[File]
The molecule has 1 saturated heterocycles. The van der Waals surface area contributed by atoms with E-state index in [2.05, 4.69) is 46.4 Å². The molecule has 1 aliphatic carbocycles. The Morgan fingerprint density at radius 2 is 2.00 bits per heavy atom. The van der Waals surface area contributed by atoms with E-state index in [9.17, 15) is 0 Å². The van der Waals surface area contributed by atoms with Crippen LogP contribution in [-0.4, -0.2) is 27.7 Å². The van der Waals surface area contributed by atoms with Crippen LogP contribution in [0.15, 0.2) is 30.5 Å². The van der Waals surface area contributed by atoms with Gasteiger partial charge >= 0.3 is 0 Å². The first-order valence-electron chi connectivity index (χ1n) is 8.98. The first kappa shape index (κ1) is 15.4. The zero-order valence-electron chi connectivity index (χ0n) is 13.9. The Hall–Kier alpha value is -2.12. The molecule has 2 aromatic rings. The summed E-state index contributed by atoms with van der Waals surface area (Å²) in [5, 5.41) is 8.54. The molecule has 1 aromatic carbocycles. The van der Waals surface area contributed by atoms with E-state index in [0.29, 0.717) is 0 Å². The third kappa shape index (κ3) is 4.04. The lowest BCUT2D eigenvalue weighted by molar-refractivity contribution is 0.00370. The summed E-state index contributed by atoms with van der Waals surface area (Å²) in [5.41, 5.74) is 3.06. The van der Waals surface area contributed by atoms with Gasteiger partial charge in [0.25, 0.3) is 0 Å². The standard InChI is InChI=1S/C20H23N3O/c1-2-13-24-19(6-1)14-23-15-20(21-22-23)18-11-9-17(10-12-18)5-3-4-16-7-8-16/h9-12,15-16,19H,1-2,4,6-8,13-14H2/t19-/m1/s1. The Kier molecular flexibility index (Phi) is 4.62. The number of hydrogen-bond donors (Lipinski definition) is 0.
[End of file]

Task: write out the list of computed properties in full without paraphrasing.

The molecule has 1 saturated heterocycles. The van der Waals surface area contributed by atoms with E-state index in [2.05, 4.69) is 46.4 Å². The molecule has 1 aliphatic carbocycles. The Morgan fingerprint density at radius 2 is 2.00 bits per heavy atom. The van der Waals surface area contributed by atoms with E-state index in [9.17, 15) is 0 Å². The van der Waals surface area contributed by atoms with Crippen LogP contribution in [-0.4, -0.2) is 27.7 Å². The van der Waals surface area contributed by atoms with Crippen LogP contribution in [0.15, 0.2) is 30.5 Å². The van der Waals surface area contributed by atoms with Gasteiger partial charge >= 0.3 is 0 Å². The first-order valence-electron chi connectivity index (χ1n) is 8.98. The first kappa shape index (κ1) is 15.4. The zero-order valence-electron chi connectivity index (χ0n) is 13.9. The Hall–Kier alpha value is -2.12. The molecule has 2 aromatic rings. The summed E-state index contributed by atoms with van der Waals surface area (Å²) in [5, 5.41) is 8.54. The molecule has 1 aromatic carbocycles. The van der Waals surface area contributed by atoms with E-state index in [0.29, 0.717) is 0 Å². The third kappa shape index (κ3) is 4.04. The lowest BCUT2D eigenvalue weighted by molar-refractivity contribution is 0.00370. The summed E-state index contributed by atoms with van der Waals surface area (Å²) in [5.41, 5.74) is 3.06. The van der Waals surface area contributed by atoms with Gasteiger partial charge in [0.25, 0.3) is 0 Å². The standard InChI is InChI=1S/C20H23N3O/c1-2-13-24-19(6-1)14-23-15-20(21-22-23)18-11-9-17(10-12-18)5-3-4-16-7-8-16/h9-12,15-16,19H,1-2,4,6-8,13-14H2/t19-/m1/s1. The Kier molecular flexibility index (Phi) is 4.62. The number of hydrogen-bond donors (Lipinski definition) is 0.